How many hours a week do you dedicate to work? How many hours do you expect others to work? Do you feel pressure from others to work longer and take fewer vacation days? Does your success depend on your hours of work?
I recently encountered an article from the Washington Post appropriately titled Stop touting the crazy hours you work. It helps no one. It describes how our culture is obsessed with overwork and how success is commonly measured by the number of hours we put into a work day. Yahoo’s CEO Marissa Mayer was quoted describing that a startup’s chances for success can be determined by whether the employees are working on weekends. She emphasizes that a 130 hour work week is possible if “you’re strategic about when you sleep, when you shower, and how often you go to the bathroom.” But is this the quality of life that our culture strives for?
Of course, success is only possible with hard word and dedication, but life-work balance is an essential component of the equation. There has been a shift in some high profile tech companies such as Facebook and Google that offer flexible work hours and extended family leave. However, many workers still feel the pressure from colleagues to put in excessive hours at work. In fact, the article outlines “that one researcher found some men pretend to work an 80-hour work week, even when the don’t.” This workaholic culture applies not only to long work days, but extends into vacation time and family leave as well. According to a USA Today article on vacation time around the world, “the United States is the only developed country in the world without a single legally required paid vacation day or holiday.” In comparison, every European Union country has at least 4 work weeks of paid time off. Only 3 countries in the world do not have a paid maternity leave law: Papua New Guinea, Oman and the U.S.A..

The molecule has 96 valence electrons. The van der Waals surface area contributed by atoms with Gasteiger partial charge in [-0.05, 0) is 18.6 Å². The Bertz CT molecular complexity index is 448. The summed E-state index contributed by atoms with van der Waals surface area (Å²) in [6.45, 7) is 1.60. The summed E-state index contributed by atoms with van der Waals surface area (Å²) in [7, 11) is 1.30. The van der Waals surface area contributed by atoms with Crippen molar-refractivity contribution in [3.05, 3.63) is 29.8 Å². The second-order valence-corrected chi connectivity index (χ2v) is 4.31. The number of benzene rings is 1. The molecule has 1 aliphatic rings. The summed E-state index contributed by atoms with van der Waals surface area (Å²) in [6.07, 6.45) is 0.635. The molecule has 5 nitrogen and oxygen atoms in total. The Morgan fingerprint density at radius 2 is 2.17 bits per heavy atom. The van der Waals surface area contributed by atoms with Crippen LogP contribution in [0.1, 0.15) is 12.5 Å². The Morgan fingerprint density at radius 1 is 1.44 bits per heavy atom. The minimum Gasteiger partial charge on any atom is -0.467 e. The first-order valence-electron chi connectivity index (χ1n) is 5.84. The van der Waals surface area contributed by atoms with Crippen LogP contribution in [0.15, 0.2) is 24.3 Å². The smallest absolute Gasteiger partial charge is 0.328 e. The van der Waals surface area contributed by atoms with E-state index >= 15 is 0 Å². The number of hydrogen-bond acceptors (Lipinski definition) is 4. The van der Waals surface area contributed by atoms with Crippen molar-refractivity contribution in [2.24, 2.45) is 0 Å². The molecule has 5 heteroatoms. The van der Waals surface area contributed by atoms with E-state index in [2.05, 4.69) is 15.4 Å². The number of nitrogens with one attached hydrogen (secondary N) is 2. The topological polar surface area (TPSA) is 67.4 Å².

At aqUV, we strive for better work-life balance. We are advocates of getting outside…go for a hike, a weekend camping trip or visit a new country. Yes, we are a startup company and hard work is essential for our success, but we also dedicate our time to family, friends, charity projects, travel, outdoor adventures. As President Lincoln once said: “In the end, it’s not the years in your life that count. It’s the life in your years.”